Screening for RBC antibodies - what should we expect from antibody detection RBCs

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Immunohematology

American National Red Cross

Subject: Medical Laboratory Technology

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ISSN: 0894-203X
eISSN: 1930-3955

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VOLUME 18 , ISSUE 3 (September 2002) > List of articles

Screening for RBC antibodies - what should we expect from antibody detection RBCs

George Garratty

Keywords : antibody detection, low-frequency antigens, hemolytic transfusion reactions, hemolytic disease of the newborn, alloantibodies, antibody detection RBCs.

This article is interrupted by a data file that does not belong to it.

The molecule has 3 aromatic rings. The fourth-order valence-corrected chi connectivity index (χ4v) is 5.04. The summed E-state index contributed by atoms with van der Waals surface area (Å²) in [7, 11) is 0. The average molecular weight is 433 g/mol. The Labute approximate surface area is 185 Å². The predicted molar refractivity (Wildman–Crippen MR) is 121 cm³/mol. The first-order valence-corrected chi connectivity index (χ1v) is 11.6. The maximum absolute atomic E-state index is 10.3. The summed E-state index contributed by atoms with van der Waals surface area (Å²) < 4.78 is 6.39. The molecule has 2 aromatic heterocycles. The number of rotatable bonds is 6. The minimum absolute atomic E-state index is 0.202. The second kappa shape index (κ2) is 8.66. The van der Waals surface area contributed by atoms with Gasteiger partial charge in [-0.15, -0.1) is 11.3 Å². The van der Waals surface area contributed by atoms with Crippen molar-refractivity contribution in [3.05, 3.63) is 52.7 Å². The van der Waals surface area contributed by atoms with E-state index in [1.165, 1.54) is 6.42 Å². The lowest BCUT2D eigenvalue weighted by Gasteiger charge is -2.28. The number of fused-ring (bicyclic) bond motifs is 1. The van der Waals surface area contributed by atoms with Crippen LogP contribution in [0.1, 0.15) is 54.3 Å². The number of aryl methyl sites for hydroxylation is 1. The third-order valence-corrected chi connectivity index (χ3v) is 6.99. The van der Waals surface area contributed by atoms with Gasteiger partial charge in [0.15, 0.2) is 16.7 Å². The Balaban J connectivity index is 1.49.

Citation Information : Immunohematology. Volume 18, Issue 3, Pages 71-77, DOI: https://doi.org/10.21307/immunohematology-2019-513

License : (Transfer of Copyright)

Published Online: 14-October-2020

ARTICLE

ABSTRACT

In the United States, the Food and Drug Administration mandates that red blood cells (RBCs) for antibody detection possess the following antigens: C, D, E, c, e, M, N, S, s, P1, Lea , Leb , K, k, Fya, Fyb, Jka, and Jkb. Although not required, it is generally agreed that homozygosity for C, D, E, c, e, Fya, and Jka is also preferable.There is no requirement for low-frequency antigens to be present.However, manufacturers of antibody detection RBCs receive requests for these RBCs to possess Cw, Kpa, and Wra.There are no data to support the considerable expense and effort involved in providing RBCs that possess low-frequency antigens such as Cw, Kpa, and Wra. The risk of clinically-significant hemolytic transfusion reactions occurring when such antibodies are not detected because antibody detection RBCs lack such antigens is about 1 in 500,000 to 1 in 1 million transfusions.

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